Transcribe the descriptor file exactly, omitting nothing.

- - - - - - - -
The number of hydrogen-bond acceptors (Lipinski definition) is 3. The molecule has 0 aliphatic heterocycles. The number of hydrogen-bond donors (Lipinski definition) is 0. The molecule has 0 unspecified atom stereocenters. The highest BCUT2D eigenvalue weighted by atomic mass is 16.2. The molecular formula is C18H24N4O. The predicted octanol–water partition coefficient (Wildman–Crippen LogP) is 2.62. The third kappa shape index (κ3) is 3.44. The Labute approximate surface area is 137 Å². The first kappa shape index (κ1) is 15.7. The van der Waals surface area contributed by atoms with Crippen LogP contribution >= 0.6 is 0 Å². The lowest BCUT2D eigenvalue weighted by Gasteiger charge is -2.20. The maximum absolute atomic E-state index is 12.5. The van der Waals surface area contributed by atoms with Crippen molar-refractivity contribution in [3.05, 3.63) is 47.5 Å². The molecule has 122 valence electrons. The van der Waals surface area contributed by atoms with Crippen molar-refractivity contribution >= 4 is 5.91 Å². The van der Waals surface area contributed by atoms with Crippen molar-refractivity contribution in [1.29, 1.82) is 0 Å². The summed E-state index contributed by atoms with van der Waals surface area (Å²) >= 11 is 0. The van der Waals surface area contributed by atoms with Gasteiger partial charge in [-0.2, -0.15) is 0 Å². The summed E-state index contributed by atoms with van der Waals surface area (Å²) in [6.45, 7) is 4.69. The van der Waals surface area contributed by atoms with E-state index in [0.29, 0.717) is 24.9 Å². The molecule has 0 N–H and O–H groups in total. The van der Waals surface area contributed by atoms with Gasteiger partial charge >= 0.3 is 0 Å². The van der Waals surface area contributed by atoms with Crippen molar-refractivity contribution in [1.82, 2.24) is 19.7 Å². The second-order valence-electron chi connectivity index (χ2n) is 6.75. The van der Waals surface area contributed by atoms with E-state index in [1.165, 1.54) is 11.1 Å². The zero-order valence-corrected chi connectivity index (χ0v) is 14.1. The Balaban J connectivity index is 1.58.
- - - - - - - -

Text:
The number of hydrogen-bond acceptors (Lipinski definition) is 3. The molecule has 0 aliphatic heterocycles. The number of hydrogen-bond donors (Lipinski definition) is 0. The molecule has 0 unspecified atom stereocenters. The highest BCUT2D eigenvalue weighted by atomic mass is 16.2. The molecular formula is C18H24N4O. The predicted octanol–water partition coefficient (Wildman–Crippen LogP) is 2.62. The third kappa shape index (κ3) is 3.44. The Labute approximate surface area is 137 Å². The first kappa shape index (κ1) is 15.7. The van der Waals surface area contributed by atoms with Crippen LogP contribution >= 0.6 is 0 Å². The lowest BCUT2D eigenvalue weighted by Gasteiger charge is -2.20. The maximum absolute atomic E-state index is 12.5. The van der Waals surface area contributed by atoms with Crippen molar-refractivity contribution in [3.05, 3.63) is 47.5 Å². The molecule has 122 valence electrons. The van der Waals surface area contributed by atoms with Crippen molar-refractivity contribution >= 4 is 5.91 Å². The van der Waals surface area contributed by atoms with Crippen molar-refractivity contribution in [1.29, 1.82) is 0 Å². The summed E-state index contributed by atoms with van der Waals surface area (Å²) >= 11 is 0. The van der Waals surface area contributed by atoms with Gasteiger partial charge in [-0.2, -0.15) is 0 Å². The summed E-state index contributed by atoms with van der Waals surface area (Å²) in [6.45, 7) is 4.69. The van der Waals surface area contributed by atoms with E-state index in [0.29, 0.717) is 24.9 Å². The molecule has 0 N–H and O–H groups in total. The van der Waals surface area contributed by atoms with Gasteiger partial charge >= 0.3 is 0 Å². The van der Waals surface area contributed by atoms with Crippen molar-refractivity contribution in [1.82, 2.24) is 19.7 Å². The second-order valence-electron chi connectivity index (χ2n) is 6.75. The van der Waals surface area contributed by atoms with E-state index in [1.165, 1.54) is 11.1 Å². The zero-order valence-corrected chi connectivity index (χ0v) is 14.1. The Balaban J connectivity index is 1.58.